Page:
For the purposes of the BID St Andrews Business Proposal, the term ‘Voluntary Organisation’ means:

Those organisations which are established for good causes, or general public benefit, which are run by individuals who do not get paid for running such organisations or which do not employ or engage (for payment) persons for the purposes of running such organisations.

Business Rates

Fife Council launches Guide to Business Rates

DO you run a local business, want to know more about rates but don’t know where to find the information you need? Fife Council has produced an online guide, bringing all the information together into one place and answering commonly asked questions. Depute Council Leader Lesley Laird, spokesperson for Economy and Planning, joined Eric Byiers from Fife Chamber of Commerce to launch the guide this week.

It includes information on how business rates are calculated, what to do if your business premises are empty, what reliefs are available and how to claim them. The Guide to Business or Non Domestic Rates is available online at and from Fife Chamber of Commerce. Councillors will also be given a copy to help them answer any questions a local business has for them about rates.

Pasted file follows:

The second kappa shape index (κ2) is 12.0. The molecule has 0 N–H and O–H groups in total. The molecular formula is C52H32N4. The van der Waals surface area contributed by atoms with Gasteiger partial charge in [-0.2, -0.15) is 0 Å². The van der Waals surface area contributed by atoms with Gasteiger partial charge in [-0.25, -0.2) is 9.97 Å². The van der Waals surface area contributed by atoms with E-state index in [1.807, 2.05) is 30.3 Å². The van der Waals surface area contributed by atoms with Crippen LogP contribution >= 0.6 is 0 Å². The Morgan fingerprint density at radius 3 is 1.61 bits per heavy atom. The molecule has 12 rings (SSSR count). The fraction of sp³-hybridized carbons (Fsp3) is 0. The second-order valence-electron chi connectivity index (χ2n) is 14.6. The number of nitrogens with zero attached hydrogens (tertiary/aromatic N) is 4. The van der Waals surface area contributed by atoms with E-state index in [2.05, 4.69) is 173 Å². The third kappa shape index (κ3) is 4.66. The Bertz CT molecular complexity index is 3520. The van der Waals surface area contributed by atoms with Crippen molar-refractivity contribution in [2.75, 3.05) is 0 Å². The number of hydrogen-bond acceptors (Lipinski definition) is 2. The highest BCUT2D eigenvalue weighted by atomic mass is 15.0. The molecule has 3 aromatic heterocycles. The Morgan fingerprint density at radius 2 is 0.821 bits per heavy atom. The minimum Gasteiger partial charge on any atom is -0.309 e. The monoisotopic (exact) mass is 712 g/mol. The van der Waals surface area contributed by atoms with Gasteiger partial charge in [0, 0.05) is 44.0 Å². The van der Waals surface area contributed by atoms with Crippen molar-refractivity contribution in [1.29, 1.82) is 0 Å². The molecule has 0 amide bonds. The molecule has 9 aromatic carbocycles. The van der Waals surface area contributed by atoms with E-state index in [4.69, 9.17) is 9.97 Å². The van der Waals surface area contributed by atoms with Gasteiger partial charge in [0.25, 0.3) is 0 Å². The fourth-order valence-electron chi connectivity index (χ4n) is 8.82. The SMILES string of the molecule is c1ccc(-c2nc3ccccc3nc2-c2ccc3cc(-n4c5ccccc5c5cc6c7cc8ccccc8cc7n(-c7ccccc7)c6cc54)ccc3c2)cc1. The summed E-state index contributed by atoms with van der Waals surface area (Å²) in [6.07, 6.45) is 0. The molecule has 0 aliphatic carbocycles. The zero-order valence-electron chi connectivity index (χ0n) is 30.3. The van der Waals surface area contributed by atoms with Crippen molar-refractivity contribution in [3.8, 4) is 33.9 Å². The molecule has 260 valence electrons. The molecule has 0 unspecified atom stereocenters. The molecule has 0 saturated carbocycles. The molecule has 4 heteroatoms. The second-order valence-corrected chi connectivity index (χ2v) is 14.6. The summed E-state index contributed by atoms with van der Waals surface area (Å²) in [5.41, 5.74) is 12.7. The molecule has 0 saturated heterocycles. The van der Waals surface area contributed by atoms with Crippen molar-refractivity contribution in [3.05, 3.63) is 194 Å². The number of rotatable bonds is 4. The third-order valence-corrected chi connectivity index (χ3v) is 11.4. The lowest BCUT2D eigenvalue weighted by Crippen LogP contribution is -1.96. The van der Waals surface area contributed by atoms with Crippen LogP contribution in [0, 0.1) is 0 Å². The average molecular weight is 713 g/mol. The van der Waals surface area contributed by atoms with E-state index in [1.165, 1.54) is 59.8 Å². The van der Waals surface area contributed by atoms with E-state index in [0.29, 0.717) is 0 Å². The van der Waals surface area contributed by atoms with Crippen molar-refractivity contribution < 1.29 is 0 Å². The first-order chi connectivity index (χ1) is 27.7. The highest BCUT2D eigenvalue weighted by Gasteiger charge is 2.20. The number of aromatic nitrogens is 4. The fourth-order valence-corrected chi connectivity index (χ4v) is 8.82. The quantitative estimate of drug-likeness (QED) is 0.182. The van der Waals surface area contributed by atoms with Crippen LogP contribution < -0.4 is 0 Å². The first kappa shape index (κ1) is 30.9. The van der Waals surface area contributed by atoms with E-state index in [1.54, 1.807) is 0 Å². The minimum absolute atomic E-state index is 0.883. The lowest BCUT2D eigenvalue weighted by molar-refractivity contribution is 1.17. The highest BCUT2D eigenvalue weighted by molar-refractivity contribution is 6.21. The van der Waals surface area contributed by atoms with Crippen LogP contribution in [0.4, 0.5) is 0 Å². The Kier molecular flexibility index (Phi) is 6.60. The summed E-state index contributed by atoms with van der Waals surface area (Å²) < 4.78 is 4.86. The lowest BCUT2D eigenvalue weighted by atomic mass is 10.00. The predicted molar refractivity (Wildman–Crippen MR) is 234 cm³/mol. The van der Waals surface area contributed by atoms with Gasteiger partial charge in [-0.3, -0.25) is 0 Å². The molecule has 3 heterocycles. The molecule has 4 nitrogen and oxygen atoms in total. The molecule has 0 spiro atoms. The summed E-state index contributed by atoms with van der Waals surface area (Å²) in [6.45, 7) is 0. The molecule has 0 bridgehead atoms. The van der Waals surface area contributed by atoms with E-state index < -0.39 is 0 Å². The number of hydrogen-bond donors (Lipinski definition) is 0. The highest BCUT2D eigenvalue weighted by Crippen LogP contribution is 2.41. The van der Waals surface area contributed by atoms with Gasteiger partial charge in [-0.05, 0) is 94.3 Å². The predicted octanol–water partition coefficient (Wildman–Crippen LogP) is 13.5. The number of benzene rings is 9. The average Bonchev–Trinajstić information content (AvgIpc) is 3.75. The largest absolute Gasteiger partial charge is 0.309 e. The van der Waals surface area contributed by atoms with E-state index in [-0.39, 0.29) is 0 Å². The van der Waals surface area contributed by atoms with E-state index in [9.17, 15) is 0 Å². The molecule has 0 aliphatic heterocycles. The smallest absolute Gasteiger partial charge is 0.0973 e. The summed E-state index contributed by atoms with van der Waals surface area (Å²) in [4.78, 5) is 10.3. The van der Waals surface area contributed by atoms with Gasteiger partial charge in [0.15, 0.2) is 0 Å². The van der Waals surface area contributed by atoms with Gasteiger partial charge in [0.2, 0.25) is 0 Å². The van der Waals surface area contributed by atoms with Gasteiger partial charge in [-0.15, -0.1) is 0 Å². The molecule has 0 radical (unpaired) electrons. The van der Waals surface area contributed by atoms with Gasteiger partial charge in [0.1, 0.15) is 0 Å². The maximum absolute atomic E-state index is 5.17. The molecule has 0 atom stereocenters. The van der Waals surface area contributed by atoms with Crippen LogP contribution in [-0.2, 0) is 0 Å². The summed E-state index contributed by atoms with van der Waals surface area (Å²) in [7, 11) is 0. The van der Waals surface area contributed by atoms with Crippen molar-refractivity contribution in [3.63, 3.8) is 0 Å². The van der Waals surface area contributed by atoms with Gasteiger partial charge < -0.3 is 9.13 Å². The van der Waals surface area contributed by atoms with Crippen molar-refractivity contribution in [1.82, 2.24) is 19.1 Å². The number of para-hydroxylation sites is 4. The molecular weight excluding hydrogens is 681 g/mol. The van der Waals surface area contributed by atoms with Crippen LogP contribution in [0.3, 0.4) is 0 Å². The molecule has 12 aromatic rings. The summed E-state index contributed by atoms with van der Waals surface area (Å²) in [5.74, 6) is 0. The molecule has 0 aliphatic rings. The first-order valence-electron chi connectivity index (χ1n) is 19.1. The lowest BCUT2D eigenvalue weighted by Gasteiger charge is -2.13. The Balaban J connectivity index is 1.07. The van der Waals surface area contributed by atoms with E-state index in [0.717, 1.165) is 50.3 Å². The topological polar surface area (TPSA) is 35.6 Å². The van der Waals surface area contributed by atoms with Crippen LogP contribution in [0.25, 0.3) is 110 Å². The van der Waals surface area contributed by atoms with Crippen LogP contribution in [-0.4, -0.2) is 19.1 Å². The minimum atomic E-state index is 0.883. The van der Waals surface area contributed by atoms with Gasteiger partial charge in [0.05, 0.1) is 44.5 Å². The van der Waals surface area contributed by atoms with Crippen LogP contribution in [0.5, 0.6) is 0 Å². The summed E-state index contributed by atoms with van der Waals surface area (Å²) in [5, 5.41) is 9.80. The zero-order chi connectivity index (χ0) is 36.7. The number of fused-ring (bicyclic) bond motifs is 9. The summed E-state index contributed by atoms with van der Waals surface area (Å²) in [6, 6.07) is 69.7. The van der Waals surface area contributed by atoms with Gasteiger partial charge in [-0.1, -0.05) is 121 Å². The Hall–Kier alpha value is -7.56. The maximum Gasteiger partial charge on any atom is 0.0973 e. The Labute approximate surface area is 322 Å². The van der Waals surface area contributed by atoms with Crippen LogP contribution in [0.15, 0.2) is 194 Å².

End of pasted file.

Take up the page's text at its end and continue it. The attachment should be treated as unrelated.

Councillor Lesley Laird said: “We’re working together with the business community and other partners to ensure Fife is the best place to do businesses. “Part of that is listening to and addressing the concerns of the business community. “When I speak to businesses, I am frequently asked questions about rates. “There is a lot of misunderstanding about business rates, particularly for new businesses, where it is so important that they get their set up costs right from the start – and rates are a big part of that. There is now valuable information available on the website, and this guide also brings it all together for the business community. The council has worked with the Assessor and the Chamber of Commerce to make sure that it is relevant to businesses. “It’s also important local companies know there’s help available to them and find out if they are eligible for any rates relief and who to contact for help. “Last year, 5,800 businesses received Small Business Bonus relief, saving £10.3 million in total. “So we want all businesses to apply for any relief available to them. We’d also like them to know Business Gateway Fife will also help businesses work on their financial planning if they are making material changes to their premises or moving premises.”